HIMSS: A Wow on Wearable Devices and Usable Programs

Feabruary 2019.

To be candid, I was getting worried about this HIMSS conference. There were abundant presentations and exhibits but at least for me, they seemed too theoretical or too technical. Many were at the 30,000 foot level. Many were engineer driven. The words “interoperable,” and “silos” and “coordinated efforts” and “shared efforts” were repeated again and again. 

Panelists also observed repeatedly, “We need change.” I get it. But change isn’t about talk; it is about thinking and then action.  It isn’t about platitudes.  It is about getting one’s hands dirty.  And, technologists and their amazing technology can’t do what’s needed alone.

One speaker yesterday remarked that this interoperability stuff is all just so easy; simply implement what is out there and poof, we’ll be interoperable and healthcare data will be shared. I’m sorry. This just isn’t true.  

Anyone who operates a computer or phone knows that even upgrades throw things off.  If it were that simple, it would have been done already. It is not easy to create a national interoperable electronic health record.  Start with this reality: some want to work from the top down and others want to work from the bottom up. 

Speakers and technologists, please be forthright.  The audiences weren’t born yesterday as the saying goes.

Yesterday, I also kept seeing booths in vast exhibit halls with technology galore but I saw hospital beds and monitors with no patients attached. That’s how the conference felt to me: detached. Yes, there were things being sold galore (expensive things) but there was plenty of hot air too. I felt like the patient sitting in that thin gown on the examining table. I kept thinking: Where were the real people with the real news and the real solutions and the real understanding of the patients they serve?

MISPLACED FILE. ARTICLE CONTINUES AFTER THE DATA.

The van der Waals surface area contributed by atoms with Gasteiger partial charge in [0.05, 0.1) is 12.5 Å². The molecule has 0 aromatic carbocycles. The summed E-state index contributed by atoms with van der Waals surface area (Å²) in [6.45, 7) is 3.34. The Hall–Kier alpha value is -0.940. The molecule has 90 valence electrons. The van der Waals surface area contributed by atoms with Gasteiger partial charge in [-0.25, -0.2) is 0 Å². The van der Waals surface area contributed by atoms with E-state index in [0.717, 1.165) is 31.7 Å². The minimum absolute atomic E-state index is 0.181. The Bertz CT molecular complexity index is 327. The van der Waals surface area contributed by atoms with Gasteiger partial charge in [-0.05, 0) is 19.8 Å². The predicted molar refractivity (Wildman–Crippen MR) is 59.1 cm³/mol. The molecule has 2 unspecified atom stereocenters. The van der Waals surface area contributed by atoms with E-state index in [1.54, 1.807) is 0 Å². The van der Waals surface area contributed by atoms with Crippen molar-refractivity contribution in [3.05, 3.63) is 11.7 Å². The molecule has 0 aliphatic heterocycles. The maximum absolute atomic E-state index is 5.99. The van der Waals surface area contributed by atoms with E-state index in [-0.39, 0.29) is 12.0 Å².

Then I found them and I will highlight two of them today. In the vast conference space, I bumped into the right people and the right exhibits and I am excited to share what I saw and its possible impact on individuals and healthcare systems. And, what I saw is transportable into our thinking about education – where we also have silos and lack of coordination and lots and lots of talk. 

I thought I was searching for a needle in a haystack. But I found many needles and haystacks. Exciting.

Belong.Life is not a device; it is a program (a remarkable one) that works on one’s cell phone or other connected device.  As CTO Irad Deutsch explained, he was worried (based on his own familial experience) about how cancer affects individuals and their families and how much information asymmetry exists. And, given the changes in cancer treatments and the variations among patients, knowledge is key and knowledge can even be power. And navigation is hard. Some breast cancer centers even have human navigators to help patients.

Cancer patients have one commodity that really matters – their time. So, if we can ease cancer patient’s burdens – organizing their schedules for healthcare delivery (everything from doctor appointments to chemo or radiation appointments to pill taking), connecting them to knowledgeable personnel who can answer questions in real time on the spot to matching with clinical trials that may prolong their lives – this would be a powerful tool. 

And, Belong.Life also works to connect patients and caregivers to other patients and caregivers. And, it can do it with some precision so one is engaging with people that even have the same gene mutation or co-existing diseases. There can be general chatrooms about cancer and there can be chatrooms about specific subgroups of cancers. And, it can be anonymous, allowing for private engagement offline.

As an article on the company recently observed, they are like the cancer care equivalent of WAZE that helps us navigate to destinations; it gives us the best ways to go. And who doesn’t need help in our complex world – whether driving or getting medical attention?

At first, I kept thinking: well, just Google. Find new treatments. Read materials on the particular cancer that is of concern. Uncover clinical trials. Or, just use Caring Bridge. Or, just use a doctor’s own online materials or handouts. But, finding all this and using all this takes time and research. With Belong.Life, all of things are aggregated. Experts are online. Clinical trial matching can be facilitated using the massive databases. And, there can even be matching to trials that are far from one’s home but are in perfect alignment with one’s particular health situation.

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